Welcome to your Daily News Digest. Here’s what’s happening today:
Some of the top contenders for the Tour de France’s green jersey went head-to-head at the Tour de Suisse. Who came out on top? Who can take green in July? Plus, difficulties for Hitec and unpainted frames from 3T.
Quote of the day:
“I have a lot of hard work to do, and I hope my legs are not at their best, because I need to improve before the Tour de France.”
– Peter Sagan, speaking after the final stage of the Tour de Suisse with Slovakian website aktuality.sk.
Story of the day: The hunt for green
All good runs must come to an end. How many years does Peter Sagan have left in green? The Tour de Suisse suggests that he won’t have an easy go of it this year.
Sagan won the points competition in his first Tour de France, in 2012, and held onto it for five years. He did so in such dominant style that it felt, at the time, like the only way he could be beaten is if he wasn’t in the race at all.
And then, quite suddenly, he wasn’t. Sagan was booted from the Tour de France on stage four last year. Michael Matthews seized the opportunity and took home his first green jersey in Paris.
Now Sagan faces a return to the green jersey battle against a rising crop of versatile sprinters. It’s that versatility that should be alarming to the Slovak — his green jersey dominance came largely because his primary opponents from 2012 to 2016 couldn’t match his breadth of skills. Mark Cavendish, Marcel Kittel, and Andre Greipel have never been able to factor across the sort of difficult stages in which Sagan shines. Given the modern Tour’s points structure, with big prizes available at intermediates and at the end of tricky, non-traditional sprint stages, Sagan was in a class of his own.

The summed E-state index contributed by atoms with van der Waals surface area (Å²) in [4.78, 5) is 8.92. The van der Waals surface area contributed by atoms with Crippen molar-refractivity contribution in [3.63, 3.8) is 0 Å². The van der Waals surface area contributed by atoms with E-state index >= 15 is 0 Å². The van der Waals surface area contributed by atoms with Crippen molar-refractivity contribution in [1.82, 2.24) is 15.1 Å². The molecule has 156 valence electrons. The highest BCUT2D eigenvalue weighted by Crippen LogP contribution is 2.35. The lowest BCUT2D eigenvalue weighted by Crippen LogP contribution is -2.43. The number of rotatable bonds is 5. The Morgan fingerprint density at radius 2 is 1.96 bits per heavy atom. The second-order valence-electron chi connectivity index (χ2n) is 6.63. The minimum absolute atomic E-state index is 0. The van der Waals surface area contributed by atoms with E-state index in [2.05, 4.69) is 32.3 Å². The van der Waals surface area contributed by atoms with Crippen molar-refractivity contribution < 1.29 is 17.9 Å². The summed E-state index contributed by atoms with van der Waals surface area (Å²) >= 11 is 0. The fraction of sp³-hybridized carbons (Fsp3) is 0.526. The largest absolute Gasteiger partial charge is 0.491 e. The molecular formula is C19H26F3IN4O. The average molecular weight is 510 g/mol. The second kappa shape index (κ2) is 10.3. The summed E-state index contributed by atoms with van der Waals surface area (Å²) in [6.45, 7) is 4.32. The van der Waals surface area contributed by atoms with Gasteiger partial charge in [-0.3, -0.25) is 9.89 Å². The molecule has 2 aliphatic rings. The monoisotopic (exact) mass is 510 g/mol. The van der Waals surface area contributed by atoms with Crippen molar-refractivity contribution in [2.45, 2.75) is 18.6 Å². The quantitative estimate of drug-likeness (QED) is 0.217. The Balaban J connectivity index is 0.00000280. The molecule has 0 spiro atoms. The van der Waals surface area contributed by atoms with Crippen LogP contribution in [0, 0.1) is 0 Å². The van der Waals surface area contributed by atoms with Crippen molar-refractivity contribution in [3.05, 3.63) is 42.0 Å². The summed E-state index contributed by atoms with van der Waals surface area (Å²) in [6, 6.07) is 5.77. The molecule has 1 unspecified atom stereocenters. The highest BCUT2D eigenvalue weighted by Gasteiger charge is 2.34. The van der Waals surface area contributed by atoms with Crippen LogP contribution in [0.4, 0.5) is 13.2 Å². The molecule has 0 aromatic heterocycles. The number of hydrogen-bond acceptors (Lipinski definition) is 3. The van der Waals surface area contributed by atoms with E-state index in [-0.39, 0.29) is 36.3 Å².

But now Cavendish, Kittel, and Greipel are not the only riders Sagan has to worry about. There’s Matthews, of course, who will return to prove his green last year was no fluke. And Fernando Gaviria, who outkicked Sagan three times at the Tour of California, taking the points jersey there. Sonny Colbrelli, too, has proven himself both quick in a bunch and versatile enough to get over small climbs. What about Arnaud Demare? The Milan-San Remo winner seems to have the qualities for a run at green. All four were present at the Tour de Suisse last week. All four are more versatile than pure field sprinters. How did they fare?
Sagan won the points jersey, proving he’s still the king. He did so with a win in stage 2 and consistency elsewhere, which is how he’s always won green. A couple wins, and points-heavy top-five placings at every opportunity.
Gaviria didn’t win a stage, but had the consistency part down. He was 2nd three times, first behind Sagan, then behind Colbrelli, and finally behind Demare. Throw a win in there and he’s nipping at Sagan’s heels.
Demare took a fast sprint to finish the race, but failed to factor in earlier stages.
Colbrelli won the hard sprint into Gansingen, when other sprinters faltered. A good sign for him.
And finally, Matthews. He finished 2nd in the points competition, behind Sagan, but was actually tied on points. He built that placing entirely off his consistency through the week. It’s exactly the sort of thing he’ll need to do to keep Sagan from reclaiming his throne in July — except Matthews will have to win some, too.
What do you think?
Sagan remains the favorite, but can he be toppled?
A refreshed, recovered Tom Dumoulin will start the Tour
Tom Dumoulin hardly touched his bike for nine days after the Giro d’Italia, letting his legs, body, and mind recover from a difficult grand tour where he finished 2nd behind Chris Froome. But now his attention has turned to racing once again, and to the Tour de France. He recently reconned the difficult Tour stage 9 across the cobbles of northern France, and has made up his mind to take the start in July.
“After the Giro d’Italia I consciously took more rest than I would normally do,” he told de Telegraaf. “In the first nine days I hardly even touched the bike. I’ve never been so fresh for two weeks after a grand tour.”
“The Giro actually went very well from start to finish and I did not see anything crazy in those weeks. The choice to drive the Tour was actually quite simple for me.”